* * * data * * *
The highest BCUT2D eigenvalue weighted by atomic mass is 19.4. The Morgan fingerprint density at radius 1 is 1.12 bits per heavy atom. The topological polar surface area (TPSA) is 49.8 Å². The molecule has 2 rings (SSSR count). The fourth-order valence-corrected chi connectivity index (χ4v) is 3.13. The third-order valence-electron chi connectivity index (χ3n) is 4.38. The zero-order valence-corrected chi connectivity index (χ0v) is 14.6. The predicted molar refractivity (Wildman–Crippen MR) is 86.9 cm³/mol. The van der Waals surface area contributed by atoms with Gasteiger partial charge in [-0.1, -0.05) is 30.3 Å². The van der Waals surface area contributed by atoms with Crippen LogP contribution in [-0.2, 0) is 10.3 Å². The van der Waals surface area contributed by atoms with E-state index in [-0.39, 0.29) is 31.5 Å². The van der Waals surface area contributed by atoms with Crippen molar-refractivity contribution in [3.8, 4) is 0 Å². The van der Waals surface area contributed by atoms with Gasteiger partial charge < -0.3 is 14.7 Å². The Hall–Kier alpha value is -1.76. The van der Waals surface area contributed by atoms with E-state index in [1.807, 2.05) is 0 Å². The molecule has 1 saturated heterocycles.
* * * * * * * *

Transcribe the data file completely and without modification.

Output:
The highest BCUT2D eigenvalue weighted by atomic mass is 19.4. The Morgan fingerprint density at radius 1 is 1.12 bits per heavy atom. The topological polar surface area (TPSA) is 49.8 Å². The molecule has 2 rings (SSSR count). The fourth-order valence-corrected chi connectivity index (χ4v) is 3.13. The third-order valence-electron chi connectivity index (χ3n) is 4.38. The zero-order valence-corrected chi connectivity index (χ0v) is 14.6. The predicted molar refractivity (Wildman–Crippen MR) is 86.9 cm³/mol. The van der Waals surface area contributed by atoms with Gasteiger partial charge in [-0.1, -0.05) is 30.3 Å². The van der Waals surface area contributed by atoms with Crippen LogP contribution in [-0.2, 0) is 10.3 Å². The van der Waals surface area contributed by atoms with E-state index in [-0.39, 0.29) is 31.5 Å². The van der Waals surface area contributed by atoms with Crippen molar-refractivity contribution in [3.8, 4) is 0 Å². The van der Waals surface area contributed by atoms with Gasteiger partial charge < -0.3 is 14.7 Å². The Hall–Kier alpha value is -1.76. The van der Waals surface area contributed by atoms with E-state index in [1.807, 2.05) is 0 Å². The molecule has 1 saturated heterocycles.